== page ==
Optimization of Photoactive Protein Z for Fast and Efficient Site-Specific Conjugation of Native IgG


Antibody conjugates have been used in a variety of applications from immunoassays to drug conjugates. However, it is becoming increasingly clear that in order to maximize an antibody’s antigen binding ability and to produce homogeneous antibody-conjugates, the conjugated molecule should be attached onto IgG site-specifically. We previously developed a facile method for the site-specific modification of full length, native IgGs by engineering a recombinant Protein Z that forms a covalent link to the Fc domain of IgG upon exposure to long wavelength UV light. To further improve the efficiency of Protein Z production and IgG conjugation, we constructed a panel of 13 different Protein Z variants with the UV-active amino acid benzoylphenylalanine (BPA) in different locations. By using this panel of Protein Z to cross-link a range of IgGs from different hosts, including human, mouse, and rat, we discovered two previously unknown Protein Z variants, L17BPA and K35BPA, that are capable of cross-linking many commonly used IgG isotypes with efficiencies ranging from 60% to 95% after only 1 h of UV exposure. When compared to existing site-specific methods, which often require cloning or enzymatic reactions, the Protein Z-based method described here, utilizing the L17BPA, K35BPA, and the previously described Q32BPA variants, represents a vastly more accessible and efficient approach that is compatible with nearly all native IgGs, thus making site-specific conjugation more accessible to the general research community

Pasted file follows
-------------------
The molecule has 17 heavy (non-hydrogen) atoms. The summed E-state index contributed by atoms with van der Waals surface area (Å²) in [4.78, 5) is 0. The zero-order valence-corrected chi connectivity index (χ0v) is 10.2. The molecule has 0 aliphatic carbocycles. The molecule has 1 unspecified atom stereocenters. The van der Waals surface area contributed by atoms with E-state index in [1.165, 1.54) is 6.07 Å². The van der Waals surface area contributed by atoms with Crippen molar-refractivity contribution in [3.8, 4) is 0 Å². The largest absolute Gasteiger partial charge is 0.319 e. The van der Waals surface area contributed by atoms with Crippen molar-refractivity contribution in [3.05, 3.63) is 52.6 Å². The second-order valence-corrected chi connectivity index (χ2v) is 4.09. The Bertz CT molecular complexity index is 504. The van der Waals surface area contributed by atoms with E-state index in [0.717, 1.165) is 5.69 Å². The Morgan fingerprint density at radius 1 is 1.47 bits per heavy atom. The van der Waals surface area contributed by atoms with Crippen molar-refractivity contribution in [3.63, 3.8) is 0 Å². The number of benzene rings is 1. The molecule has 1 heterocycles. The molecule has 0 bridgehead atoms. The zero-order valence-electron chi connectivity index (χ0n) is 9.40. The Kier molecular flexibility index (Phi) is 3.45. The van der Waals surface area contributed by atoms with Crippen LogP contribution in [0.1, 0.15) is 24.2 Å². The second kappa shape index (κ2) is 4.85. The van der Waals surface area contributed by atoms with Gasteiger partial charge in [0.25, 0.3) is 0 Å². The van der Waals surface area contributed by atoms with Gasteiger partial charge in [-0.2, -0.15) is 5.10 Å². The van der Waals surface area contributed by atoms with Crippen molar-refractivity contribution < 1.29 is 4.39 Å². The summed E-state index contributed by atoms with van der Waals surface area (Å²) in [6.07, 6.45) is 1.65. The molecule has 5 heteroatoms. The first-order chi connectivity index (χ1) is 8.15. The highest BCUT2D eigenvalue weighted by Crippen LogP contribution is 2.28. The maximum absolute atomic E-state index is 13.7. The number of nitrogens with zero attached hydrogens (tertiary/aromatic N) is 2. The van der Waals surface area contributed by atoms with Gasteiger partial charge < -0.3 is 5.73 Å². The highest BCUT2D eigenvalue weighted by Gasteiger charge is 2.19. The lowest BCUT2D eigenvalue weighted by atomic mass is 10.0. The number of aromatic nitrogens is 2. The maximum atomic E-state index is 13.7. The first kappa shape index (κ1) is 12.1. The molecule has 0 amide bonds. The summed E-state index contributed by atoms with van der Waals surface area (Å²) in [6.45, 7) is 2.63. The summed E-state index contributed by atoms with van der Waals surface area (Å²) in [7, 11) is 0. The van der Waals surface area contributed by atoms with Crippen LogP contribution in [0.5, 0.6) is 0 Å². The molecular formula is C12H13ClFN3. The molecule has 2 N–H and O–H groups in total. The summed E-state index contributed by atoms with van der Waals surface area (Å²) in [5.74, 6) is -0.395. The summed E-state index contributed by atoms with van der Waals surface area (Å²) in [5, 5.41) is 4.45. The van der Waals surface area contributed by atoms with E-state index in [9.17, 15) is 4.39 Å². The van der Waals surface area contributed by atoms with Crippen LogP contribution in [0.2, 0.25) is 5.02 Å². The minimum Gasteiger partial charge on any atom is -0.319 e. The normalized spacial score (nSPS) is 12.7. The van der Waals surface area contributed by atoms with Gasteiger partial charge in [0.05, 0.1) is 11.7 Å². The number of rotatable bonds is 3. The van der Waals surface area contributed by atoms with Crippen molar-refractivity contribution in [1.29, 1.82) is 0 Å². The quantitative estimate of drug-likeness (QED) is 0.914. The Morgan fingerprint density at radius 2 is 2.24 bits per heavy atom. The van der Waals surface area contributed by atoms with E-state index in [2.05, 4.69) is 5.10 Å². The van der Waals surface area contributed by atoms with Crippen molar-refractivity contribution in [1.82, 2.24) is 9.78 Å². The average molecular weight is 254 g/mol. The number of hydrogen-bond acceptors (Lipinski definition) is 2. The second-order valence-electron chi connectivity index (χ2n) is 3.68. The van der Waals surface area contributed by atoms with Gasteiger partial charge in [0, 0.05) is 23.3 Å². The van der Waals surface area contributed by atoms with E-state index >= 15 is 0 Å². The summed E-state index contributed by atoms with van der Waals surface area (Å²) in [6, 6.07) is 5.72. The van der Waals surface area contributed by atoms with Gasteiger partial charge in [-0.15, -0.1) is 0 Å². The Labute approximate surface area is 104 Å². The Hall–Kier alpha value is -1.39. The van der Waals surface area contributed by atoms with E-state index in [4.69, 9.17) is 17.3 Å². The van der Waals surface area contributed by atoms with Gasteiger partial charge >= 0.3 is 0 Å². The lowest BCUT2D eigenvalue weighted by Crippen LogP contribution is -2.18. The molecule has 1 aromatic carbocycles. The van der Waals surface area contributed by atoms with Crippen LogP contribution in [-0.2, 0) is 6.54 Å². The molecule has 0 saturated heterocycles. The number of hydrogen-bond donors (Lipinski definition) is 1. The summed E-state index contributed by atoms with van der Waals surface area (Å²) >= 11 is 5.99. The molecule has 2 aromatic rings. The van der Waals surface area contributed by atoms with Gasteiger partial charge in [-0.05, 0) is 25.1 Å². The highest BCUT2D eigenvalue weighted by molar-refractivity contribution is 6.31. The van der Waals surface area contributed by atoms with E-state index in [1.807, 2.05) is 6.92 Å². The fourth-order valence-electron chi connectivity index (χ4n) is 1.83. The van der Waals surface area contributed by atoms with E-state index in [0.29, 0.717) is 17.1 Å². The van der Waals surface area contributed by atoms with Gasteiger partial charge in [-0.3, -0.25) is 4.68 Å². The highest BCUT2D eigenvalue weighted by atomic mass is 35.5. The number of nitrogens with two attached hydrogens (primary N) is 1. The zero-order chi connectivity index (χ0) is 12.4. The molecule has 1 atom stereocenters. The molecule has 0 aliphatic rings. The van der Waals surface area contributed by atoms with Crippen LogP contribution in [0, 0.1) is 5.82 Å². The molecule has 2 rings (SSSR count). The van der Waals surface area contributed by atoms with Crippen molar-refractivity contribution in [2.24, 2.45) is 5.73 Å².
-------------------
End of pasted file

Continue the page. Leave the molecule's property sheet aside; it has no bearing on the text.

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oai:figshare.com:article/2040156Last time updated on 2/12/2018

This paper was published in FigShare.

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